The River Barrow
Two Men in a Boat featured in a live, RTE, Sunday Miscellany, broadcast from the Watergate Theatre in August 2011 celebrating ‘The Year of Craft’ and as part of Kilkenny’s Arts Festival.
The programme was repeated last Sunday, August 8, to coincide with this year’s Arts Festival and an exhibition in the Castle Park celebrating 50 Years of Irish Craft Heroes.
It was the summer of 1970 and I had just finished my first year in college, or ‘Uni’, as we called it. There was no such thing as inter-railing or J1s to the States back then, or at least not for me.
Summer for me was about finding a job that would help pay for my keep the following academic year. The job I found that summer, or rather the job that found me, was cutting rushes on the River Barrow.
The job found me because my employer, an entrepreneur of sorts, though he was called a business-man back then, happened to be married to my sister. He made coffins for a living and when the coffin factory closed for the month of August he, along with his workers, took to the river, in boats, to cut rushes.
This particular summer, he took me with him. My mother was reluctant to let me go: would I be safe on the river — ‘sure the chap can hardly swim’ —but my brother-in-law, who made up in charm what he lacked in stature, smiled saying:
“Arrah we’ll make a man of him yet, mam”. My mother had every right to be worried as the boats were made of soft Obechi timber by the workers in the coffin factory and would most certainly not meet today’s health and safety standards.
My brother-in-law cut rushes because his father before him cut them and sold them to Guinness’ where the coopers used them for insulation in the wooden beer barrels.
The use of rushes, however, was in sharp decline back in 1970 as aluminium barrels replaced the old timber ones. Yet my brother-in-law continued the practice having sourced a market for them with a basket-maker in Holland.
There were maybe eight of us in all, cutting the rushes, and we worked two to a boat, one cutting the rushes with a scythe while the other, positioned directly behind, stacked them, tying them into neat bundles until such time as the boat could hold no more and we’d offload them on the river bank. I worked with Martin who was not just the rush-cutter but captain, as it were, of my boat.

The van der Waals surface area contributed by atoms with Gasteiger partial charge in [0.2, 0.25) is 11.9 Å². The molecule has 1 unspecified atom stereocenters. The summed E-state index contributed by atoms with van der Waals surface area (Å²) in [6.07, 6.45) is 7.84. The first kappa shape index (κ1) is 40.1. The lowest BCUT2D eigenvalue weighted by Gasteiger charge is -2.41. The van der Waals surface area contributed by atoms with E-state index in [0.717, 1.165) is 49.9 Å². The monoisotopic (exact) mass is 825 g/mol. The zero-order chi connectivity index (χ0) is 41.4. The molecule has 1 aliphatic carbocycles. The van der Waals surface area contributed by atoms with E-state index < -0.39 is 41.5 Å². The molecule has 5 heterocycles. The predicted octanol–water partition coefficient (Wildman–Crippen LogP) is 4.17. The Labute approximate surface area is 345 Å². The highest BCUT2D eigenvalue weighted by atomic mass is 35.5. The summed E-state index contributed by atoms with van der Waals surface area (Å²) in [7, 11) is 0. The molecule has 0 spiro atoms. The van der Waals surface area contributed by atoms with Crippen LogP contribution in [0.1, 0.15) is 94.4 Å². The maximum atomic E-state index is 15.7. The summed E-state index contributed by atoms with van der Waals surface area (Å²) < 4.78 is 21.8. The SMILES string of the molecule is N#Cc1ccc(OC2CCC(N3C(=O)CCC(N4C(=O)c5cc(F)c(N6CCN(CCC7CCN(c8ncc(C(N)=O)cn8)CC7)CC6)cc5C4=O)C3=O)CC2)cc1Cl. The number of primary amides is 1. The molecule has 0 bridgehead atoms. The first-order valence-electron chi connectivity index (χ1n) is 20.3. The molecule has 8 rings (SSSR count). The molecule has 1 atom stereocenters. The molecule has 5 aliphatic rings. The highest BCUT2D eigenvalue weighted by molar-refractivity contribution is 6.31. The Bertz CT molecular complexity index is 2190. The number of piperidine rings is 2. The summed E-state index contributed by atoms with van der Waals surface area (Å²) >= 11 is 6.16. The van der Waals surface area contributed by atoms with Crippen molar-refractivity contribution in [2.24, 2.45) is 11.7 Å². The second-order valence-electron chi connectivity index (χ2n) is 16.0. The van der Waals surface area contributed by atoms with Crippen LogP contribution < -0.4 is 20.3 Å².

Standing directly behind him, I neatly stacked the rushes that he smartly and swiftly cut and swung back to me by the fistful. Because we were paid by the bundle, those rushes came thick and heavy and it took all in my power to stack and tie them with the lengths of baling twine, dangling from my trouser belt, all the while wary that I might lose my balance and fall headlong into the river.
When the boat was full, Martin rowed to the bank where we stacked the bundled rushes in rows, leaving them to dry for a week or so, before they were stored in some disused shed or hay barn that my brother-in-law had rented from some local farmer. Martin and myself became good buddies over the course of the summer. Come lunchtime, Martin would light a fire on the river bank, place the kettle on top but not before tossing in a few fresh eggs to boil which we’d later devour with slices of thick brown bread and the reddest, ripest tomatoes I had ever seen.
When we had finished for the day, we piled into the back of my brother-in-law’s pick-up truck as he drove to the local village for some well-earned minerals and ale shandies. And the craic was mighty in the back of that truck, speeding home, singing at the top of our lungs the huge hit of the summer, Mungo Jerry’s ‘In the Summertime.’
I don’t know if my brother-in-law ‘made a man of me’ that summer but here’s what I learned that August in 1970: I learned from Martin how to boil an egg in a kettle and that tomatoes taste better with a pinch of pepper; above all, I learned that whatever I learned in my first year in university it was of no consequence whatsoever in a boat for two, cutting rushes on the river Barrow.
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